Format Hardcover
Publication Date 11/07/23
ISBN 9781639365333
Trim Size / Pages 6 x 9 in / 400

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The Life and Lies of Charles Dickens

Helena Kelly

A radical reassessment of the famed Victorian author, revealing the true story behind the creator of some of literature's best-known novels.

This dynamic new study of Charles Dickens will make readers re-examine his life and work in a completely different light. First, partly due to the massive digitalization of papers and letters in recent years, Helena Kelly has unearthed new material about Dickens that simply wasn't available to his earlier biographers. Second, in an astonishing piece of archival detective work, she has traced and then joined the dots on revelatory new details about his mental and physical health that, as the reader will discover, had a strong bearing on both his writing and his life and eventual death.

Together these have allowed her to come up with a striking hypothesis that the version of his life that Dickens chose to share with his public—both during his lifetime and from beyond the grave in the authorized biography published shortly after his death—was an elaborate exercise in reputation management. Many of the supposed formative events in his life—such as the twelve-year-old Dickens going to work in a blacking factory—may not have been quite as honestly-related as we have been led to believe.

And, in many respects, who can blame him? Dickens's celebrity was on a scale almost unimaginable to any author writing today, with the possible exception of J. K. Rowling, and, like many people who become suddenly famous, he soon realized what a mixed blessing it was.

Helena Kelly’s previous book, Jane Austen, the Secret Radical (Knopf) garnered exceptional review attention. She was brought up in Dickens’s beloved marsh country of north Kent, and she holds a doctorate from the University of Oxford, where she has taught classics and English Literature. Helena lives in Oxford with her husband and son.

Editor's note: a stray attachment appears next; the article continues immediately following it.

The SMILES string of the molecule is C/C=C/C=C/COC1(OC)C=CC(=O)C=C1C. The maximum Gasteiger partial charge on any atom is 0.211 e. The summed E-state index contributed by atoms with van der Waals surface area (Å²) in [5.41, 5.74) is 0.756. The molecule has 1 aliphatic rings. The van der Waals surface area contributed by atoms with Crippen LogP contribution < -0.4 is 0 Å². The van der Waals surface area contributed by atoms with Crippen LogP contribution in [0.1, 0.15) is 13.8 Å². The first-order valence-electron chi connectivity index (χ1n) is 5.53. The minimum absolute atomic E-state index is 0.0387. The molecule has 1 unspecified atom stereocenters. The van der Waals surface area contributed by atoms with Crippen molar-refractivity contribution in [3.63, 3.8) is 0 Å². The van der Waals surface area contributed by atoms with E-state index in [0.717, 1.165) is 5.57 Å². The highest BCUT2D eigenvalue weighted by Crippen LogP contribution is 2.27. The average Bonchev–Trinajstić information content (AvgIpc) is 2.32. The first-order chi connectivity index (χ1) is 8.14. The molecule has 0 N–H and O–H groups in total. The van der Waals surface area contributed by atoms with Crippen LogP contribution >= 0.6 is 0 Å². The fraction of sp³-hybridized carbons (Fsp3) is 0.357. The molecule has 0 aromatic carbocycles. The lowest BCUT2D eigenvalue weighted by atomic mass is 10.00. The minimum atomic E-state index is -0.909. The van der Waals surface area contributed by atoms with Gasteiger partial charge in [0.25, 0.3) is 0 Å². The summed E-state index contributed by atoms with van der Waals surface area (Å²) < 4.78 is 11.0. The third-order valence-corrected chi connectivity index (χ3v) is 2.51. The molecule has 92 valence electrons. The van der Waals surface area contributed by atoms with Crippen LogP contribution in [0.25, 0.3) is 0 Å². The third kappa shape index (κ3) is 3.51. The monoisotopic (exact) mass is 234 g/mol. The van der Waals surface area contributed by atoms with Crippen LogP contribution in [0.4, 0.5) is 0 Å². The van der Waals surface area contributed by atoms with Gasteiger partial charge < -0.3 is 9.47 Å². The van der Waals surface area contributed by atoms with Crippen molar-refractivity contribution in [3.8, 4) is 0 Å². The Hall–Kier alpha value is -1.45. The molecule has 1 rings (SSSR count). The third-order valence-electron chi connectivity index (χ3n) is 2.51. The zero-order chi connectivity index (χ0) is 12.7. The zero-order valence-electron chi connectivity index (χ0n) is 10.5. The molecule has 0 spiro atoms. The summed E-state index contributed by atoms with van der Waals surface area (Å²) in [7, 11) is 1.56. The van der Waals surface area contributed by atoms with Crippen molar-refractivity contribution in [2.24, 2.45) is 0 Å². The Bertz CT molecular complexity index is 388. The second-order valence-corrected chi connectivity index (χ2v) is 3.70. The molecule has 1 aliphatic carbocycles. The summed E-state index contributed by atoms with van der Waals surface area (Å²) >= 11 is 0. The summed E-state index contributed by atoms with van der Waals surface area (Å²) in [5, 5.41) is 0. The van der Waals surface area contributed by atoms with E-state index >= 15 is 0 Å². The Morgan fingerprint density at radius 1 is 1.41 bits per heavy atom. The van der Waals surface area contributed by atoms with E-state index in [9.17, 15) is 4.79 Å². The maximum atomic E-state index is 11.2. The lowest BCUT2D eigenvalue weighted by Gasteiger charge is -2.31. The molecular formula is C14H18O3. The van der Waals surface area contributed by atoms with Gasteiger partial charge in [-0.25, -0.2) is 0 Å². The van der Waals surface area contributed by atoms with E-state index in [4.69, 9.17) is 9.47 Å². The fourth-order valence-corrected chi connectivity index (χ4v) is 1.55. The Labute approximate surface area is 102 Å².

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Endorsements & Reviews

Praise for Jane Austen, the Secret Radical:

"Bracing. Plausible and vivid." The Atlantic
"A thoroughly engaging read.” - The Times Literary Supplement

"An important revisionary work. Helena Kelly provokes." The New York Times
"Kelly argues passionately and engagingly. Her critical method is . . . generating meaning from the smallest details of the novels." The Washington Post
"Do we read Jane Austen’s novels as she intended? In this riveting literary-biographical study, the answer is a resounding no. An interpretive coup that is dazzling and dizzying . . . You won’t read Austen the same way again." The New Yorker
"Jane Austen, The Secret Radical is wonderful; a revelation. It’s difficult to stand out from the crowd when writing about such an influential figure, but Helena Kelly has certainly achieved that with this smart, knowing, perceptive book.” Amanda Foreman, author of A World on Fire
"A fresh take on the life and work of the beloved writer Jane Austen. Reveals the subversive rebel soul behind such towering classics as Sense and Sensibility, Pride and Prejudice, and Mansfield Park." Elle
"Helena Kelly makes the case for Austen as an author steeped in the fear of war and revolution. Meticulously researched. Kelly shows us that the novels were about nothing more or less than the burning political questions of the day. A sublime piece of literary detective work that shows us once and for all how to be precisely the sort of reader that Austen deserves.” The Guardian (London)
"Essential. What this radical re-reading of the novels does so brilliantly is to exhort us all to chuck out the chintz, and the teacups, and all the traditional romantic notions about Austen’s work that have been fed to us for so long." The Bookseller (London)
"Amply shows her deep research. She exposes a depth beyond what at first may seem to be silly characters. A fine-grained study that shows us how to read between the lines to discover the remarkable woman who helped transform the novel from trash to an absolute art form." - Kirkus Reviews

"Ambitious. Illuminating, provocative. Kelly offers a salutary argument for reading Austen’s novels with the serious attentiveness they invite and deserve." The Spectator